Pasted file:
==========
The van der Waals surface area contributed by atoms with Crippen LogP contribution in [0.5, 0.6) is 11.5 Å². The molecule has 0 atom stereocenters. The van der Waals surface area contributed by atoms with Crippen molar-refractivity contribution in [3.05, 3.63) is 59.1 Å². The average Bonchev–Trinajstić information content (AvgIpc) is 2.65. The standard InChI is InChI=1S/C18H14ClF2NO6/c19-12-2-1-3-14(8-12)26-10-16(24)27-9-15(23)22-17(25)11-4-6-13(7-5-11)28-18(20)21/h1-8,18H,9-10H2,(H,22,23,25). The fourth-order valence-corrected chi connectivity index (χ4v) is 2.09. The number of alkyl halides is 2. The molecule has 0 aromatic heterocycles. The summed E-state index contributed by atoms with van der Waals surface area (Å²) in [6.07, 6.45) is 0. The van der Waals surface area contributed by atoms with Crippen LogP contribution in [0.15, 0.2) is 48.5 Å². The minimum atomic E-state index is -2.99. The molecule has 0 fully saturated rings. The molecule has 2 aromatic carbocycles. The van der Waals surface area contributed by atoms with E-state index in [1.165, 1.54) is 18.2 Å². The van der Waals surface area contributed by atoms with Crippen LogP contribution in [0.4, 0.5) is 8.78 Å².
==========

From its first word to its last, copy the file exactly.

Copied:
The van der Waals surface area contributed by atoms with Crippen LogP contribution in [0.5, 0.6) is 11.5 Å². The molecule has 0 atom stereocenters. The van der Waals surface area contributed by atoms with Crippen molar-refractivity contribution in [3.05, 3.63) is 59.1 Å². The average Bonchev–Trinajstić information content (AvgIpc) is 2.65. The standard InChI is InChI=1S/C18H14ClF2NO6/c19-12-2-1-3-14(8-12)26-10-16(24)27-9-15(23)22-17(25)11-4-6-13(7-5-11)28-18(20)21/h1-8,18H,9-10H2,(H,22,23,25). The fourth-order valence-corrected chi connectivity index (χ4v) is 2.09. The number of alkyl halides is 2. The molecule has 0 aromatic heterocycles. The summed E-state index contributed by atoms with van der Waals surface area (Å²) in [6.07, 6.45) is 0. The van der Waals surface area contributed by atoms with Crippen LogP contribution in [0.15, 0.2) is 48.5 Å². The minimum atomic E-state index is -2.99. The molecule has 0 fully saturated rings. The molecule has 2 aromatic carbocycles. The van der Waals surface area contributed by atoms with E-state index in [1.165, 1.54) is 18.2 Å². The van der Waals surface area contributed by atoms with Crippen LogP contribution in [0.4, 0.5) is 8.78 Å².